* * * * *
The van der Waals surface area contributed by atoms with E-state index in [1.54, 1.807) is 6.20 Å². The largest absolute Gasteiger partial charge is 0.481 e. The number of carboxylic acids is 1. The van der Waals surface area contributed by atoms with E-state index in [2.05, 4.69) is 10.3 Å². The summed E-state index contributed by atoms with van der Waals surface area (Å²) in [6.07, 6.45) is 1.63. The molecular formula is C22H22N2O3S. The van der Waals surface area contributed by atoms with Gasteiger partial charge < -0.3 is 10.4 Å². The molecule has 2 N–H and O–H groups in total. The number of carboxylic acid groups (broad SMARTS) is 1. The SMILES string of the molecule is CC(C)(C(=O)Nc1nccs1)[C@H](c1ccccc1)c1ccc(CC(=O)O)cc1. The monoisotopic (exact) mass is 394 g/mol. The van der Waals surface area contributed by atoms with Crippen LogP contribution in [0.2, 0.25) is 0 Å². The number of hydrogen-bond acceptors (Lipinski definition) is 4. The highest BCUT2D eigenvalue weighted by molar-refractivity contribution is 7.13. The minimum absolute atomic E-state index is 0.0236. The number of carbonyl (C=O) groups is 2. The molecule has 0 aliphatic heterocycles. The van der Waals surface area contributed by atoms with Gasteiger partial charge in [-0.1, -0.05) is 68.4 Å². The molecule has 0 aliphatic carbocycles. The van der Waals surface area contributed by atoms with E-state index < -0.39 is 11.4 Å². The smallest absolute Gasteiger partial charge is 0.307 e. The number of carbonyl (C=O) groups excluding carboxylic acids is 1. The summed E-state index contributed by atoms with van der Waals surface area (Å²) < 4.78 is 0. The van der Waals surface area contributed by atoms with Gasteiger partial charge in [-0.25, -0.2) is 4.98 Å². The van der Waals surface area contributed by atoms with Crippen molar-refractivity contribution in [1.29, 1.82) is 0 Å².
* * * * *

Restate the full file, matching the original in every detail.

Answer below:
The van der Waals surface area contributed by atoms with E-state index in [1.54, 1.807) is 6.20 Å². The largest absolute Gasteiger partial charge is 0.481 e. The number of carboxylic acids is 1. The van der Waals surface area contributed by atoms with E-state index in [2.05, 4.69) is 10.3 Å². The summed E-state index contributed by atoms with van der Waals surface area (Å²) in [6.07, 6.45) is 1.63. The molecular formula is C22H22N2O3S. The van der Waals surface area contributed by atoms with Gasteiger partial charge < -0.3 is 10.4 Å². The molecule has 2 N–H and O–H groups in total. The number of carboxylic acid groups (broad SMARTS) is 1. The SMILES string of the molecule is CC(C)(C(=O)Nc1nccs1)[C@H](c1ccccc1)c1ccc(CC(=O)O)cc1. The monoisotopic (exact) mass is 394 g/mol. The van der Waals surface area contributed by atoms with Crippen LogP contribution in [0.2, 0.25) is 0 Å². The number of hydrogen-bond acceptors (Lipinski definition) is 4. The highest BCUT2D eigenvalue weighted by molar-refractivity contribution is 7.13. The minimum absolute atomic E-state index is 0.0236. The number of carbonyl (C=O) groups is 2. The molecule has 0 aliphatic heterocycles. The van der Waals surface area contributed by atoms with Gasteiger partial charge in [-0.1, -0.05) is 68.4 Å². The molecule has 0 aliphatic carbocycles. The van der Waals surface area contributed by atoms with E-state index < -0.39 is 11.4 Å². The smallest absolute Gasteiger partial charge is 0.307 e. The number of carbonyl (C=O) groups excluding carboxylic acids is 1. The summed E-state index contributed by atoms with van der Waals surface area (Å²) < 4.78 is 0. The van der Waals surface area contributed by atoms with Gasteiger partial charge in [-0.25, -0.2) is 4.98 Å². The van der Waals surface area contributed by atoms with Crippen molar-refractivity contribution in [1.29, 1.82) is 0 Å².